In what must surely be one of the most momentous employment law decisions of all time, the Supreme Court has this morning upheld Unison’s long running judicial review application and ruled that the employment tribunal fees regime is unlawful.

The Supreme Court held that the statutory order which introduced the fee system was not a lawful exercise of the Lord Chancellor’s statutory powers, because the requirement to pay tribunal fees unjustifiably interferes with access to justice, frustrates the enforcement of employment rights, and discriminates unlawfully.

The Supreme Court noted that the proven impact of the fee regime being introduced has been a dramatic and persistent fall in the number of employment tribunal claims, with lower value claims and claims for non-financial remedies falling the greatest.

Access to justice

On the access to justice point, the Supreme Court held that to be lawful any fees must be reasonably affordable for those on low or middle incomes. The level that the fees are currently set at means that claimants need to restrict their ordinary and reasonable living expenses (such as their housing, heating and food costs) to be able to afford to bring a claim; it is not reasonable to expect them to do so. Further, because the level of the fees bears no correlation to the value of the claim, this acts as a deterrent to claims for modest amounts or non-monetary remedies.

Disproportionate impact and discrimination

The Supreme Court held that, although the Lord Chancellor did have legitimate aims in introducing tribunal fees, the fee regime was not a proportionate means of achieving those aims. The fee regime imposes disproportionate limitations on the enforcement of EU employment rights (such as working time restrictions).

The Supreme Court also held that the fee regime is indirectly discriminatory against women, because more women than men bring ‘Type B’ claims for which the highest fees are payable. The charging of higher fees for these claims was not a proportionate means of achieving the Lord Chancellor’s stated legitimate aims, because the higher fees acted as a deterrent to meritorious claims.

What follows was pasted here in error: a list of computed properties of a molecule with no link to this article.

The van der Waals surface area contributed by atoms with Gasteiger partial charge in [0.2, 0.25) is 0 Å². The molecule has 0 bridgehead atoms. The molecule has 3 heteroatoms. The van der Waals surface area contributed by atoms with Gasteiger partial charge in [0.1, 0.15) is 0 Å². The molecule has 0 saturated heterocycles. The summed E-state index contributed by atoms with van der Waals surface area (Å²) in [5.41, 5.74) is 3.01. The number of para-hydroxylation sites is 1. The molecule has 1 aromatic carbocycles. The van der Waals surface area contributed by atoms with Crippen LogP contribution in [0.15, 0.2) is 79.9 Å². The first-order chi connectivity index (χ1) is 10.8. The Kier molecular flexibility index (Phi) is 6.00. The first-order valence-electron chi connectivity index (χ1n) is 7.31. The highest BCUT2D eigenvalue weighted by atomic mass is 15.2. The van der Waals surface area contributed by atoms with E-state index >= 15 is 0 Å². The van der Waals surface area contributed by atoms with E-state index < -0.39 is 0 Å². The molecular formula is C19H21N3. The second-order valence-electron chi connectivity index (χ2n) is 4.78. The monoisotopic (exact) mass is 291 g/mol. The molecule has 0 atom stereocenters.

What does this mean in practice?

  • The employment tribunal fees regime is unlawful and quashed with immediate effect
  • No further tribunal fees will be payable in respect of new or pending claims
  • The Lord Chancellor gave a binding legal promise to refund any tribunal fees paid previously and this reimbursement process should now begin
  • We await the Government’s response to this decision, however, any attempt to pass an act of parliament to re-introduce tribunal fees may prove tricky given they are reliant on the DUP for a very slender majority and opposition parties are fairly unanimous in wanting reform or abolition of tribunal fees
  • The number of claims will undoubtedly increase (although claims had dropped by around 70% and it may take some time for them to return to their former levels)
  • Employers will possibly be more cautious in their handling of employment disputes – it will no longer be safe to assume that an employee will be unable to afford to bring a tribunal claim (a view that had encouraged a robust approach amongst many employers over recent years).